Dining Room Table
California Valley Oak + Aluminum [70"x42"]
When he was at graduate school at UC Berkeley and I was three or so, took the family up to a friend's property in Sonoma County for a picnic and while there, helped the friend mill part of a big old California Valley Oak tree that had been taken down on the property. My dad was into wood working, and hoped he could do something with it but between getting his degree, working full time and having three kids never managed to do anything with the wood so it sat in our yard for 25 years. Until I went to graduate school, in fact.
In Stanford's design program, second year students do a project called a "Personal Statement." You get two weeks to build/make anything you want. Anything. People make all kinds of crazy, beautiful, amazing, bizarre and very personal things - and each somehow perfectly reflects them. Knowing this and my penchant for the functional and conscientious, I landed on building a table from the wood that had lain unused for all these years.
It took a lot of work to get the 2"+ boards into shape. I also chose to use aluminum for the frame (my grandfather was a metallurgical engineer and specialized in aluminum - I was trying pretty hard for "meaningful"), despite only ever having welded steel previously and had to nearly start over and go through several design modifications. I also wanted matching wood for the legs (the same species) which isn't commercially available because when California Valley Oak dries, it tends to warp pretty severely. I persevered (read: went completely over the top obsessed) and found a guy 60 miles away who took down urban trees and milled them for specialty wood projects and had a single 12' 3"x3" stock that would work perfectly for the legs.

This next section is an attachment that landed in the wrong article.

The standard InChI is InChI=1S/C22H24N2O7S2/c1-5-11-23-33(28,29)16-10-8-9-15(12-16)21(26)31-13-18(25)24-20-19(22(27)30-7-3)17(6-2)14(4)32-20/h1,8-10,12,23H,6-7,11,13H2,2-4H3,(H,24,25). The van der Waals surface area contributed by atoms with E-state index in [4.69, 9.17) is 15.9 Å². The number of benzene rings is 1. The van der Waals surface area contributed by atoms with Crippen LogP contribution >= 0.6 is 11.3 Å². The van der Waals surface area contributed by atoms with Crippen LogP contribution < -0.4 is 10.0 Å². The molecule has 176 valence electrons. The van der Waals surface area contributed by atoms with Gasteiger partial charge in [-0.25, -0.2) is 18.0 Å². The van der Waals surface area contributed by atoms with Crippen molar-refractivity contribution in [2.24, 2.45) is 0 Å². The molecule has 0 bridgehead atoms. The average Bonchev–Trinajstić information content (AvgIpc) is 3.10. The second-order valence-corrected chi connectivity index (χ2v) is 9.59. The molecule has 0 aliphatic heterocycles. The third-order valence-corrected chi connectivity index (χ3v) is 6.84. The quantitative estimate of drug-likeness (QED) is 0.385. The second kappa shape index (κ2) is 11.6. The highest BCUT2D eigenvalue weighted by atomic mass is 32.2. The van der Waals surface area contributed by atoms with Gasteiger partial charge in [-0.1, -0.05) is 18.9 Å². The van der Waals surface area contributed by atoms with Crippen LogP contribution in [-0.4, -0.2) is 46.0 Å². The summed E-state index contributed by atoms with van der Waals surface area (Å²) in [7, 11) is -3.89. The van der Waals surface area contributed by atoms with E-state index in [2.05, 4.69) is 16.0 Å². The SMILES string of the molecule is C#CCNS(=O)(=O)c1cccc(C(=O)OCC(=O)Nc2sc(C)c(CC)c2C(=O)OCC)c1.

I had a few other design requirements - I needed to be able to move it easily (the legs slide in and out of metal sockets with no additional fixtures, they're held in through fit alone) and it had to last me the rest of my life. So far, so good.
Birch & Steel [20"x20"]
Craig Milroy at the Product Realization Lab teaches a low-key hand woodworking course that covers the basics of hand tools (chisels, planes and saws mostly) and how to care for and use them. As a quick project in the last few weeks of class, I put together this bedside table to give myself a little practice with all the tools (and throw in some more welding, with metal left over from another project).
I wanted a simple and straightforward table that would hold a few things down below but not feel heavy. For playfulness, I carved feet inserts for the legs that are held in place without adhesives or fixtures. The lower shelf is easily detachable, as is the top. The steel is unfinished. The birch finished with linseed oil.
The Honeywagon: a bike cart
Redwood + Powder-coated Steel
For a year and a half after some tumultuous life events for both of us, I lived with my grandmother in the East Bay. She lived in a house she and my grandfather had designed and built over 40 years before, when the area was still mostly walnut groves. It was close the downtown, accessible along oak-lined pathways and quiet neighborhood streets easily by foot or bike - unless you were unable to go the mile or so to get there, like my grandma. It pained me to jump in a car every time we needed to go somewhere close, but we didn't have an alternative. So I built the Honeywagon.
It was designed so my grandmother and I (or my dog, an aging but terribly sweet 60 lb. Australian Shepherd x Bernese Mountain Dog named Moose) could come with me and enjoy the fresh air and gorgeous setting without needing a car.